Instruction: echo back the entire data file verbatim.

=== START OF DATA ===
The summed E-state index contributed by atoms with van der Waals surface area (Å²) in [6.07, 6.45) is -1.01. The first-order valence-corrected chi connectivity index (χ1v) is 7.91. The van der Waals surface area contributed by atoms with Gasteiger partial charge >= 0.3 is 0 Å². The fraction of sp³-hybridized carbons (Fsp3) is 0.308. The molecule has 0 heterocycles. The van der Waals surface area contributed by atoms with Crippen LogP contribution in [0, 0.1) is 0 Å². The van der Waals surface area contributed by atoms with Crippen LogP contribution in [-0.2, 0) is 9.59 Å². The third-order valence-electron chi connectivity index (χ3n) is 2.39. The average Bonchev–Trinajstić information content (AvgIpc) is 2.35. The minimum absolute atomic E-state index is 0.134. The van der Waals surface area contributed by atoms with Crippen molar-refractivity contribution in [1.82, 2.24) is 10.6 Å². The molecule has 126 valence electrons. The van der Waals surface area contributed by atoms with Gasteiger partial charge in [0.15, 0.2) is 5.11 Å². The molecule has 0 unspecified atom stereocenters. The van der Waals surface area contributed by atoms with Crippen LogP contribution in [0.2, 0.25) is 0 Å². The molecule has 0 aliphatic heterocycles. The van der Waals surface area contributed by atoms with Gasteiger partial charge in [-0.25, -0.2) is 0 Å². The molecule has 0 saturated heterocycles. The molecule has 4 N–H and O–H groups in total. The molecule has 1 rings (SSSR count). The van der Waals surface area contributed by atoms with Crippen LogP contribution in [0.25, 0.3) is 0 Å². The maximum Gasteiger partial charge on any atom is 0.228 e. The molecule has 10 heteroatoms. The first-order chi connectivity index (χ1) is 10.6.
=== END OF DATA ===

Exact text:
The summed E-state index contributed by atoms with van der Waals surface area (Å²) in [6.07, 6.45) is -1.01. The first-order valence-corrected chi connectivity index (χ1v) is 7.91. The van der Waals surface area contributed by atoms with Gasteiger partial charge >= 0.3 is 0 Å². The fraction of sp³-hybridized carbons (Fsp3) is 0.308. The molecule has 0 heterocycles. The van der Waals surface area contributed by atoms with Crippen LogP contribution in [0, 0.1) is 0 Å². The van der Waals surface area contributed by atoms with Crippen LogP contribution in [-0.2, 0) is 9.59 Å². The third-order valence-electron chi connectivity index (χ3n) is 2.39. The average Bonchev–Trinajstić information content (AvgIpc) is 2.35. The minimum absolute atomic E-state index is 0.134. The van der Waals surface area contributed by atoms with Crippen molar-refractivity contribution in [1.82, 2.24) is 10.6 Å². The molecule has 126 valence electrons. The van der Waals surface area contributed by atoms with Gasteiger partial charge in [0.15, 0.2) is 5.11 Å². The molecule has 0 unspecified atom stereocenters. The van der Waals surface area contributed by atoms with Crippen LogP contribution in [0.2, 0.25) is 0 Å². The molecule has 0 aliphatic heterocycles. The van der Waals surface area contributed by atoms with Gasteiger partial charge in [-0.25, -0.2) is 0 Å². The molecule has 0 saturated heterocycles. The molecule has 4 N–H and O–H groups in total. The molecule has 1 rings (SSSR count). The van der Waals surface area contributed by atoms with Crippen LogP contribution in [0.25, 0.3) is 0 Å². The maximum Gasteiger partial charge on any atom is 0.228 e. The molecule has 10 heteroatoms. The first-order chi connectivity index (χ1) is 10.6.